2. thanks Sami - what a lovely idea for a post too - I loved the story about the postman!
    we are so used to saying 'boa tarde' to people when we walk past the local people or they smile at us out here - today we went to Albufeira (more touristy than usual for us - lots more holidaymakers)- someone smiled at me so I said 'boa tarde' and got the strangest look from a man who was British - you could see him thinking why is this British woman speaking Portuguese to me.... oh well! I'll stay in the little local villages where my poor Portuguese is appreciated!
    looking forward to your 'D is for ..' at this rate you'll be the first one to post a 'D'!

  3. Sandra - labour is too expensive here, so if we know how,we have to do it all!
    Alyson - the postman story is hilarious, just recently when I was in Portugal, my sister and I talked about it! The British tourist should have been happy someone was greeting him lol.

  4. Love this again, Sami! I also really appreciate the Australian habit of calling everyone by their first names. Being more formal was always difficult for me when I lived in Germany and I didn't like the confusion of not knowing what to call people. (On top of the formal/informal "you" in the language which I assume also exists in Portuguese?). Here in Australia it is much simpler and I agree, it feels more equal, and I like that.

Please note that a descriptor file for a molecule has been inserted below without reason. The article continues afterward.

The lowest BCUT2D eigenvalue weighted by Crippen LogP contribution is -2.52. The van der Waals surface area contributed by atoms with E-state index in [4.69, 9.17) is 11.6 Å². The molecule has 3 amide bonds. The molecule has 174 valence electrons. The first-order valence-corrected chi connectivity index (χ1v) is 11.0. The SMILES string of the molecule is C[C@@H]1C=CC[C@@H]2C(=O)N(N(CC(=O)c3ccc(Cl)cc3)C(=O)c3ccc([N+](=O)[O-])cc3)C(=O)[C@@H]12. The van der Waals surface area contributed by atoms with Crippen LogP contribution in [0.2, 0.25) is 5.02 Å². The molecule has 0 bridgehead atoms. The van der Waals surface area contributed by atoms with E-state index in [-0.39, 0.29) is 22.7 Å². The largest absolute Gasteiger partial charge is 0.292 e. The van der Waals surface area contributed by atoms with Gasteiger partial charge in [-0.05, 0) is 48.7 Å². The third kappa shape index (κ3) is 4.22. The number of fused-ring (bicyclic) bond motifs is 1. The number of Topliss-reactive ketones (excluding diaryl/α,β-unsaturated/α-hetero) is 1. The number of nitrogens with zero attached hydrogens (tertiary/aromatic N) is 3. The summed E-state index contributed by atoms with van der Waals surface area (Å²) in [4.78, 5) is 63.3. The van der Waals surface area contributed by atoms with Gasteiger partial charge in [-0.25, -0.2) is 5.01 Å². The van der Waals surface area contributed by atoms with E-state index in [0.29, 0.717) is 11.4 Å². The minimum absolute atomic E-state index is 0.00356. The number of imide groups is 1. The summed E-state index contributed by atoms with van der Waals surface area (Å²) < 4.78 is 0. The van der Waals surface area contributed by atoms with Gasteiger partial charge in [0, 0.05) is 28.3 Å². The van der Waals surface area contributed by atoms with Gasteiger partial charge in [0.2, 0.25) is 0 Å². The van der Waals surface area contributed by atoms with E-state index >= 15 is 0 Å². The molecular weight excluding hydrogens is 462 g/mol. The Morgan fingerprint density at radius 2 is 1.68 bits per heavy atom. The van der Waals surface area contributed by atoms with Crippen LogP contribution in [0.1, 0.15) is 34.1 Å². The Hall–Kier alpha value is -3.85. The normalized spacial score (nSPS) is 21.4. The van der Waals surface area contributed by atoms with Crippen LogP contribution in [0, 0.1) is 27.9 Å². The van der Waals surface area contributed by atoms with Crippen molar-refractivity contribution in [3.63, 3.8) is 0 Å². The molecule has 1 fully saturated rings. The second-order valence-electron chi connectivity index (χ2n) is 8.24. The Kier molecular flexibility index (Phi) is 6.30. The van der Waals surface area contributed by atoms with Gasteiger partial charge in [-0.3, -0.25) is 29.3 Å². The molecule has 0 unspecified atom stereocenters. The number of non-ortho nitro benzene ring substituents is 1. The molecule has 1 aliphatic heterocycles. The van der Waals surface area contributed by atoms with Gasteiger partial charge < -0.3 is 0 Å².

5. Sami, this is a great post and wonderful introduction to Australia - I loved it! I only hope mine will be as interesting.

  6. Haha great postman story Sami, would have loved to see his expression!

  7. Amanda - yes in Portuguese we have 2 "you" - formal "vocé" and informal "tu".
    Barb - Thanks for visiting.
    Grace - I think he must have asked for a transfer after that!

  8. The kissing- I haven't really experienced much of it here in SA, but people have told me that it is common here when greeting. Certain culture in America do it, but not everywhere.

  9. Great article Sami! So true about the kissing too. Definitely not among MEN either!

    Noticed your comment to Sandra re labour being expensive - it freaks my husband out all the time, as in Nigeria labour was cheap.

    Loved the coffee comment! I still don't drink a short black, but I love, love my real coffee!

  10. I love the bit about kissing. Can't imagine the Aussies doing that! Took me awhile to catch on to this in Portugal and France. I am used to shaking hands. I found it quite disconcerting at first!